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It takes one citrus tree to hold memories toward

By Ghadeer Najjar


Founder, Architect, REsearcher

Described by economists as Palestinian oil, and tour operators as a must try fruits while visiting the holy land, citrus trees has been a major component linked to making happy memory at cities and in the countryside of Palestine. Searching for a happy memory documented on a land famous for political unrest, I found a common element shaping a frame of happy moments. Through its smells, shades and fruits, a citrus tree was always defined in childhood diaries of those who lost the place.

Readings to Palestinian diaries took me back to my grandmother floor cushions she distributed whenever we went outside to play and chat. With the citrus trees shades over a book, toy or ourselves, these tree held good smells and a connection to good food picking best fruits to use preparing our best local dishes.

Inspired by childhood memories and rich history of citrus trees in Palestine, I redesigned previously used floor cushions with what it brings to memory. Dreaming of lemon tree branches moved by the wind. A four floor cushions can be linked together to form a mattress which can be easily moved to sleep in the outdoors or host a visitor. Under the Lemon tree reflects Levant hospitality serving our visitors with minimal furniture yet making a memory.  Women taking care of every single detail and comfort of their family members prepared floor cushions to enjoy sitting for longer times on front door stairs, central water fountain and on the balcony edges.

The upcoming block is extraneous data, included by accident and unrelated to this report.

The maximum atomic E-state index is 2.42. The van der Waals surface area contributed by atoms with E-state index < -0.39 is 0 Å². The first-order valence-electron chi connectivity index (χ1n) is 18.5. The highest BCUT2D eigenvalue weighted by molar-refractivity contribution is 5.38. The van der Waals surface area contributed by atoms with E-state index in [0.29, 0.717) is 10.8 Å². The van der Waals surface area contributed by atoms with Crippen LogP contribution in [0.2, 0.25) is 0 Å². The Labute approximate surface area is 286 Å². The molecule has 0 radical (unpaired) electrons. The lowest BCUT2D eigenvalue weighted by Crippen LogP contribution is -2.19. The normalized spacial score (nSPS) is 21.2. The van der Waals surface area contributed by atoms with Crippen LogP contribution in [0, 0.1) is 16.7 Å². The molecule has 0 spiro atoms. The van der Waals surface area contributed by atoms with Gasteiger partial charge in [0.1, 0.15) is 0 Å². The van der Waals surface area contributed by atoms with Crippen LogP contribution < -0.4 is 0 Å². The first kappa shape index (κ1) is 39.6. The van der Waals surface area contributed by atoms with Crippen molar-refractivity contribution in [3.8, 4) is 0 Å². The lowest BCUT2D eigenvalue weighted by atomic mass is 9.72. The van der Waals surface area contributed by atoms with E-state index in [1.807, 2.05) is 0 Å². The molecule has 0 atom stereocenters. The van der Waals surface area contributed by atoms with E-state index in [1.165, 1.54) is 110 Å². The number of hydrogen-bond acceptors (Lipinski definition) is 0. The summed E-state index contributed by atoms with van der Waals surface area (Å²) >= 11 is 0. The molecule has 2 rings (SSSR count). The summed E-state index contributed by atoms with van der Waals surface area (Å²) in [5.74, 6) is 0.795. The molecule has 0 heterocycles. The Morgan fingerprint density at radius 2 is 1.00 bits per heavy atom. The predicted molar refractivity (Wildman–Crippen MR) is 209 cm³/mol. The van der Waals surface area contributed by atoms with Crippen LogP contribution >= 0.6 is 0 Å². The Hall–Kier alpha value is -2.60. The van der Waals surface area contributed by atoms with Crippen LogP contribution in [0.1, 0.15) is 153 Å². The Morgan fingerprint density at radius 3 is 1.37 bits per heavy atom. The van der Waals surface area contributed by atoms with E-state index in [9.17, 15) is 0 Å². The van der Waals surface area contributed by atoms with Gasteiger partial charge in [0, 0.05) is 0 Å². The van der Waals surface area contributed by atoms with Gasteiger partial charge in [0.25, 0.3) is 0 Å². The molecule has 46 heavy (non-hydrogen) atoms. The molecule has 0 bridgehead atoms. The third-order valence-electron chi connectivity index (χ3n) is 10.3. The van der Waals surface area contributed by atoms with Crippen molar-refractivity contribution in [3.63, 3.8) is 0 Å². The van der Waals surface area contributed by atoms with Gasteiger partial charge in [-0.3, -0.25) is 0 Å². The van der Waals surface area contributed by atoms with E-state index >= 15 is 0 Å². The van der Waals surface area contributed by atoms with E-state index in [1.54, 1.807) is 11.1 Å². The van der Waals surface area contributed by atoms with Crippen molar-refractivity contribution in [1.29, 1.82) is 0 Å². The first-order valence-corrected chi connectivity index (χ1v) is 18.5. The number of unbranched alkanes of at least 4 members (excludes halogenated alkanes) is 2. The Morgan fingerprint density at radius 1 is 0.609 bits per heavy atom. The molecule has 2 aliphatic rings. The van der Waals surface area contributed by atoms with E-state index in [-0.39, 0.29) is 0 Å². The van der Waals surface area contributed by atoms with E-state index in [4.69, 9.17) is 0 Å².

Piece was exhibited in October 2019 at the crafts district of Amman Design Week: Possibilities. In Amman with strong connection to Jerusalem architectural heritage, audience linked the piece to their memories at traditional houses. Flexibility of the piece added much of the fun to the exhibition area with audience try different possibilities for a rest.

Ghadeer, an architect and researcher in Levantine Architectural heritage and hospitality, spent the last decade of her career analyzing stories, maps, documents and photos linked to her subject of research. She draws illustrations and designs objects to tell a beautiful aspect of the Levant heritage. Her illustrations introduces architectural spaces through minimal lines inspired by regional heritage patterns and atmosphere.

Hana Sham Scent was born out of a passion to tell a beautiful story behind the walls of the Shami Houses.